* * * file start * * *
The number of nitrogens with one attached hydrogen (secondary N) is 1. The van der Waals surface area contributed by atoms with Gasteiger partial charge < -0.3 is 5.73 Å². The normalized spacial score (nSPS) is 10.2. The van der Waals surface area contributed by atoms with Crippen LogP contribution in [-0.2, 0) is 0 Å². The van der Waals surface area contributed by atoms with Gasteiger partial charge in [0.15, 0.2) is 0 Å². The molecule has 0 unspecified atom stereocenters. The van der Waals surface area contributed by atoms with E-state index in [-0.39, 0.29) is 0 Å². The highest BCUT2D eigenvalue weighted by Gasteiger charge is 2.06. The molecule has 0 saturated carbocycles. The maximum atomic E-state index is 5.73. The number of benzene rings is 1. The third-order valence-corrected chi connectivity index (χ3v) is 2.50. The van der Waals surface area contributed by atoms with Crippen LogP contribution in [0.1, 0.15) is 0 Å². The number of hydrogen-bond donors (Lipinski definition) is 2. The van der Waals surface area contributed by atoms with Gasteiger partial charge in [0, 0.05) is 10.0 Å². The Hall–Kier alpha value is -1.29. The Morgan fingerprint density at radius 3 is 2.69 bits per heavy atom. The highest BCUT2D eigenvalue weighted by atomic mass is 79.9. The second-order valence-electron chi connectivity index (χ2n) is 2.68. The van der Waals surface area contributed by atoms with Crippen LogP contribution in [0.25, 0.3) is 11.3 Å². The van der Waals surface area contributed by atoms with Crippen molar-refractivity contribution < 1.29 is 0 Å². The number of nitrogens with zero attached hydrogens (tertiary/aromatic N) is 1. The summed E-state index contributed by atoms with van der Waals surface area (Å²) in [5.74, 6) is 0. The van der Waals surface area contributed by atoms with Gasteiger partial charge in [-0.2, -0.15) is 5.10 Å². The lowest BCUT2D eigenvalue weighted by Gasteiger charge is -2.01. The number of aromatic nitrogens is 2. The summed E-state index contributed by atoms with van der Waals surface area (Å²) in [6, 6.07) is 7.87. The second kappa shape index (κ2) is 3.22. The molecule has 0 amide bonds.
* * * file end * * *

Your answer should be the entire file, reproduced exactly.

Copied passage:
The number of nitrogens with one attached hydrogen (secondary N) is 1. The van der Waals surface area contributed by atoms with Gasteiger partial charge < -0.3 is 5.73 Å². The normalized spacial score (nSPS) is 10.2. The van der Waals surface area contributed by atoms with Crippen LogP contribution in [-0.2, 0) is 0 Å². The van der Waals surface area contributed by atoms with Gasteiger partial charge in [0.15, 0.2) is 0 Å². The molecule has 0 unspecified atom stereocenters. The van der Waals surface area contributed by atoms with E-state index in [-0.39, 0.29) is 0 Å². The highest BCUT2D eigenvalue weighted by Gasteiger charge is 2.06. The molecule has 0 saturated carbocycles. The maximum atomic E-state index is 5.73. The number of benzene rings is 1. The third-order valence-corrected chi connectivity index (χ3v) is 2.50. The van der Waals surface area contributed by atoms with Crippen LogP contribution in [0.1, 0.15) is 0 Å². The number of hydrogen-bond donors (Lipinski definition) is 2. The van der Waals surface area contributed by atoms with Gasteiger partial charge in [0, 0.05) is 10.0 Å². The Hall–Kier alpha value is -1.29. The Morgan fingerprint density at radius 3 is 2.69 bits per heavy atom. The highest BCUT2D eigenvalue weighted by atomic mass is 79.9. The second-order valence-electron chi connectivity index (χ2n) is 2.68. The van der Waals surface area contributed by atoms with Crippen LogP contribution in [0.25, 0.3) is 11.3 Å². The van der Waals surface area contributed by atoms with Crippen molar-refractivity contribution < 1.29 is 0 Å². The number of nitrogens with zero attached hydrogens (tertiary/aromatic N) is 1. The summed E-state index contributed by atoms with van der Waals surface area (Å²) in [5.74, 6) is 0. The van der Waals surface area contributed by atoms with Gasteiger partial charge in [-0.2, -0.15) is 5.10 Å². The lowest BCUT2D eigenvalue weighted by Gasteiger charge is -2.01. The number of aromatic nitrogens is 2. The summed E-state index contributed by atoms with van der Waals surface area (Å²) in [6, 6.07) is 7.87. The second kappa shape index (κ2) is 3.22. The molecule has 0 amide bonds.